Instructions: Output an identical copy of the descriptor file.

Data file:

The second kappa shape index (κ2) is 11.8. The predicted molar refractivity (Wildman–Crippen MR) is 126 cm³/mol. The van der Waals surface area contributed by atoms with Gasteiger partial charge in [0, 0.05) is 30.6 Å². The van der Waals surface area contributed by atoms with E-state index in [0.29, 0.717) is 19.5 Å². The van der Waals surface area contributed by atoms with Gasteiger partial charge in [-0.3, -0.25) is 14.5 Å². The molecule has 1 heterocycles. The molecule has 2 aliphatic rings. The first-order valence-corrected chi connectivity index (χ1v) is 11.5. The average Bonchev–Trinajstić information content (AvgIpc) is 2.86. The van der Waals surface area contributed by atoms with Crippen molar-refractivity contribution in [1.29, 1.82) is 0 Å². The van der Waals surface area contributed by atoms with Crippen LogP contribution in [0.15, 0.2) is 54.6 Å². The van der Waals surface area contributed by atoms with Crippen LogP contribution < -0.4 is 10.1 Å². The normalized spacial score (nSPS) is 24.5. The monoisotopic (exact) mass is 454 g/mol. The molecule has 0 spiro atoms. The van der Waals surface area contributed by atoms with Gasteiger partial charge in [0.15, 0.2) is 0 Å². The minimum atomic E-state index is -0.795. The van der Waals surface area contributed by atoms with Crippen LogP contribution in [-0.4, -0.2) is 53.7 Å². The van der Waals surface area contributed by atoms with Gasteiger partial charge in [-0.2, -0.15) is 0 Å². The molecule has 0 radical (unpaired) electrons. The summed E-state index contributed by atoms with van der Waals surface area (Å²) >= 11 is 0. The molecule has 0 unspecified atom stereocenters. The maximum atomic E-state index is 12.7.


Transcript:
The second kappa shape index (κ2) is 11.8. The predicted molar refractivity (Wildman–Crippen MR) is 126 cm³/mol. The van der Waals surface area contributed by atoms with Gasteiger partial charge in [0, 0.05) is 30.6 Å². The van der Waals surface area contributed by atoms with E-state index in [0.29, 0.717) is 19.5 Å². The van der Waals surface area contributed by atoms with Gasteiger partial charge in [-0.3, -0.25) is 14.5 Å². The molecule has 1 heterocycles. The molecule has 2 aliphatic rings. The first-order valence-corrected chi connectivity index (χ1v) is 11.5. The average Bonchev–Trinajstić information content (AvgIpc) is 2.86. The van der Waals surface area contributed by atoms with Crippen molar-refractivity contribution in [1.29, 1.82) is 0 Å². The van der Waals surface area contributed by atoms with Crippen LogP contribution in [0.15, 0.2) is 54.6 Å². The van der Waals surface area contributed by atoms with Crippen LogP contribution < -0.4 is 10.1 Å². The normalized spacial score (nSPS) is 24.5. The monoisotopic (exact) mass is 454 g/mol. The molecule has 0 spiro atoms. The van der Waals surface area contributed by atoms with Gasteiger partial charge in [0.15, 0.2) is 0 Å². The minimum atomic E-state index is -0.795. The van der Waals surface area contributed by atoms with Crippen LogP contribution in [-0.4, -0.2) is 53.7 Å². The van der Waals surface area contributed by atoms with Gasteiger partial charge in [-0.2, -0.15) is 0 Å². The molecule has 0 radical (unpaired) electrons. The summed E-state index contributed by atoms with van der Waals surface area (Å²) >= 11 is 0. The molecule has 0 unspecified atom stereocenters. The maximum atomic E-state index is 12.7.